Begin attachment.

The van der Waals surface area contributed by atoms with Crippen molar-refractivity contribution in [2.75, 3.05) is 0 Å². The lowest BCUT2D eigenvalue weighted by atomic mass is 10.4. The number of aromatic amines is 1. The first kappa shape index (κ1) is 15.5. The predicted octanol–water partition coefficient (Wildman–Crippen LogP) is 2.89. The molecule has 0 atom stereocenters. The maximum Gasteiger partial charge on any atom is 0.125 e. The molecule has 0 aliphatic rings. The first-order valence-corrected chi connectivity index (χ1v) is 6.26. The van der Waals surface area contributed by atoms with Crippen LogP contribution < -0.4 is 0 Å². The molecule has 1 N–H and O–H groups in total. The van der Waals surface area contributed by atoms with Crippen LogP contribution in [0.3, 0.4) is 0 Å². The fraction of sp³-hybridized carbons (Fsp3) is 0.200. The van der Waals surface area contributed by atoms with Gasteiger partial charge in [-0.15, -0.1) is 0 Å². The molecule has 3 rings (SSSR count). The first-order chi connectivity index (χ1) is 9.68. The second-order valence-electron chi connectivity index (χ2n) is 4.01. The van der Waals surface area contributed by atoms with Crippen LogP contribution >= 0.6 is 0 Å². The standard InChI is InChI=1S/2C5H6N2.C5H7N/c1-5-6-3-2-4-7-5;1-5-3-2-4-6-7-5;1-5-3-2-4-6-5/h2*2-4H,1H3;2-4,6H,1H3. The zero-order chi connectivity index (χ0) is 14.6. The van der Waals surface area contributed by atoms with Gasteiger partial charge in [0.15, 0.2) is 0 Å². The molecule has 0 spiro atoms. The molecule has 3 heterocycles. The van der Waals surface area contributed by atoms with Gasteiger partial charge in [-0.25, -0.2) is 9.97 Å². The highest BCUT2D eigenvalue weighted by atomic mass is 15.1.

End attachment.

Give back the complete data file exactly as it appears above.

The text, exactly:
The van der Waals surface area contributed by atoms with Crippen molar-refractivity contribution in [2.75, 3.05) is 0 Å². The lowest BCUT2D eigenvalue weighted by atomic mass is 10.4. The number of aromatic amines is 1. The first kappa shape index (κ1) is 15.5. The predicted octanol–water partition coefficient (Wildman–Crippen LogP) is 2.89. The molecule has 0 atom stereocenters. The maximum Gasteiger partial charge on any atom is 0.125 e. The molecule has 0 aliphatic rings. The first-order valence-corrected chi connectivity index (χ1v) is 6.26. The van der Waals surface area contributed by atoms with Crippen LogP contribution < -0.4 is 0 Å². The molecule has 1 N–H and O–H groups in total. The van der Waals surface area contributed by atoms with Crippen LogP contribution in [0.3, 0.4) is 0 Å². The fraction of sp³-hybridized carbons (Fsp3) is 0.200. The van der Waals surface area contributed by atoms with Gasteiger partial charge in [-0.15, -0.1) is 0 Å². The molecule has 3 rings (SSSR count). The first-order chi connectivity index (χ1) is 9.68. The second-order valence-electron chi connectivity index (χ2n) is 4.01. The van der Waals surface area contributed by atoms with Crippen LogP contribution >= 0.6 is 0 Å². The standard InChI is InChI=1S/2C5H6N2.C5H7N/c1-5-6-3-2-4-7-5;1-5-3-2-4-6-7-5;1-5-3-2-4-6-5/h2*2-4H,1H3;2-4,6H,1H3. The zero-order chi connectivity index (χ0) is 14.6. The van der Waals surface area contributed by atoms with Gasteiger partial charge in [0.15, 0.2) is 0 Å². The molecule has 0 spiro atoms. The molecule has 3 heterocycles. The van der Waals surface area contributed by atoms with Gasteiger partial charge in [-0.25, -0.2) is 9.97 Å². The highest BCUT2D eigenvalue weighted by atomic mass is 15.1.